27 December 2007

Guilt and Repentance

This topic has been running around in my head for awhile since there was a discussion about 'guilt' - several weeks gone now - on a Christian discussion group. I want to tie it in with some concepts from a sermon that I did for the Second Sunday in Advent on the topic of 'repentance'. I don't actually imagine that most people read my sermons so I wanted to briefly address the concepts of guilt and repentance in a shorter post here.

As might have been predicted on the discussion group, some people expressed the idea that 'what the world needs now is more people feeling guilty; too many people don't feel guilty about anything any more.' Now, that may or may not be true, but I think it's important to emphasise that the sole function of 'guilt' is to get us to move on quickly to doing what is right.

Guilt should function to say: 'What you did is wrong' or 'You should be doing X or Y.' That's it. Basta. End of story. Move along, no more to see here.

For many people the worst possible thing that can happen with guilt is that they remain in guilt and wallow in guilt. And I'm afraid that there are many people in this world who will encourage that wallowing. As if feeling guilty were A Good Thing for it's own sake. It's not.

My evangelical friends would now tell you - and they would be right - that Christ died to take away the guilt of our sins. What that means in the everyday world is that, according to God, being wrong can be forgiven and being wrong will be forgiven.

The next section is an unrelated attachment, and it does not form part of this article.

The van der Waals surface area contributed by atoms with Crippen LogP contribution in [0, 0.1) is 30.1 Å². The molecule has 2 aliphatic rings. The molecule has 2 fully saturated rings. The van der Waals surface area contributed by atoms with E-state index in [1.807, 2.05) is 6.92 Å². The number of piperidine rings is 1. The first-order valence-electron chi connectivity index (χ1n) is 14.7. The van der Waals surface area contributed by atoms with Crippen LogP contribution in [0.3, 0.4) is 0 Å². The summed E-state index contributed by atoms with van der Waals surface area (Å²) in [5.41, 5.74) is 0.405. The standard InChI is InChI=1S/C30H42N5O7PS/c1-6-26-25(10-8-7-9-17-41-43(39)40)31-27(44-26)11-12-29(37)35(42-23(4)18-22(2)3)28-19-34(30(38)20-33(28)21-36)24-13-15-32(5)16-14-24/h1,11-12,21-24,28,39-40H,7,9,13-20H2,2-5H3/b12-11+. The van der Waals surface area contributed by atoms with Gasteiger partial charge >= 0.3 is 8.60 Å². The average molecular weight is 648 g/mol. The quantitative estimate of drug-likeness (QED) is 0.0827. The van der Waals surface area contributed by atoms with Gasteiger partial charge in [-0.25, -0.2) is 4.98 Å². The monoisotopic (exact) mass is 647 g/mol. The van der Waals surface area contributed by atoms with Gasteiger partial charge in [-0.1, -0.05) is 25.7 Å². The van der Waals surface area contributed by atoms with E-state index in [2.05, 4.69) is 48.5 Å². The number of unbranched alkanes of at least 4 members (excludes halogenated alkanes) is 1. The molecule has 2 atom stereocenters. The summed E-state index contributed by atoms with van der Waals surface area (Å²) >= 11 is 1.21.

But I firmly believe that the bible - both Old and New Testament - makes it perfectly clear that God's main concern is that we move on from our guilt and repentance to do what is right.

In my sermon for the Second Sunday of Advent, I used a quotation from the American Christian author and theologian, Frederick Buechner(1):
To repent is to come to your senses. It is not so much something you do as something that happens. True repentance spends less time looking at the past and saying, 'I'm sorry,' than to the future and saying 'Wow'.
As a Church and as people, we'll do a lot better to find God's 'wow' for justice, for inclusion, for peace and for compassion than we will sitting around wallowing in guilt. Seeking God's 'Wow' is also a much better alternative to the blame-game.

May 2008 be a year of 'Wow' for all of us.

(1) Buechner, Frederick, Wishful Thinking: A Seeker’s ABC; HarperOne, 1993, New York p. 79.


Doorman-Priest said...

I enjoyed this post. Thank you. This is not just an issue for the Methodists.

PamBG said...

Doorman-priest, no I don't think this is just an issue for the Methodists. I think this is an issue for many Christians and I write these things to spread good news. Glad you found it helpful.

By the way, I read your profile, and I grew up Lutheran in the US. I'm intrigued to find a Lutheran in Leeds - where I also have a brother and sister in law. Small world. I didn't actually realise there were any English-speaking mainstream Lutheran congregations in the UK outside of London.

Doorman-Priest said...

"English" would be a broad description given the mini united nations we have. Tell them to come and visit: Alma Road, Headingley.

PamBG said...

Yeah, that was a confusing comment. My BIL and SIL aren't Lutherans! I think I was just shocked to find someone studying to be a Lutheran priest in the UK. Curious about where you are doing your training? I'd love to visit if I'm ever in Leeds on a rare Sunday off. I miss Lutheran liturgy.